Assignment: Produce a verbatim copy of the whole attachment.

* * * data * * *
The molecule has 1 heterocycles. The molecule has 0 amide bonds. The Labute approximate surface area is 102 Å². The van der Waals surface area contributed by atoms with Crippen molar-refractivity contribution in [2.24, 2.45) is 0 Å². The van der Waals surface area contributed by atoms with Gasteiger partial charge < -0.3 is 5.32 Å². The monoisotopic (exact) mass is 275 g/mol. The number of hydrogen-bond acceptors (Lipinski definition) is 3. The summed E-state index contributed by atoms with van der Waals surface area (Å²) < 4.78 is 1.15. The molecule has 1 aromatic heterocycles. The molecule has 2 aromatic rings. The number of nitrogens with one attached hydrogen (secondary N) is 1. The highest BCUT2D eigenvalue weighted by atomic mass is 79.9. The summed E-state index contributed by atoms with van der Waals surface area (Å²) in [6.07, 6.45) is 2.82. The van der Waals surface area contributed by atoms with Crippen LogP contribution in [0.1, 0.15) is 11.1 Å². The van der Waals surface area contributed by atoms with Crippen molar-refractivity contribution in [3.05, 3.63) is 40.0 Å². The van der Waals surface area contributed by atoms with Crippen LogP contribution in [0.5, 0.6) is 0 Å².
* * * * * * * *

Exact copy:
The molecule has 1 heterocycles. The molecule has 0 amide bonds. The Labute approximate surface area is 102 Å². The van der Waals surface area contributed by atoms with Crippen molar-refractivity contribution in [2.24, 2.45) is 0 Å². The van der Waals surface area contributed by atoms with Gasteiger partial charge < -0.3 is 5.32 Å². The monoisotopic (exact) mass is 275 g/mol. The number of hydrogen-bond acceptors (Lipinski definition) is 3. The summed E-state index contributed by atoms with van der Waals surface area (Å²) < 4.78 is 1.15. The molecule has 1 aromatic heterocycles. The molecule has 2 aromatic rings. The number of nitrogens with one attached hydrogen (secondary N) is 1. The highest BCUT2D eigenvalue weighted by atomic mass is 79.9. The summed E-state index contributed by atoms with van der Waals surface area (Å²) in [6.07, 6.45) is 2.82. The van der Waals surface area contributed by atoms with Crippen LogP contribution in [0.1, 0.15) is 11.1 Å². The van der Waals surface area contributed by atoms with Crippen molar-refractivity contribution in [3.05, 3.63) is 40.0 Å². The van der Waals surface area contributed by atoms with Crippen LogP contribution in [0.5, 0.6) is 0 Å².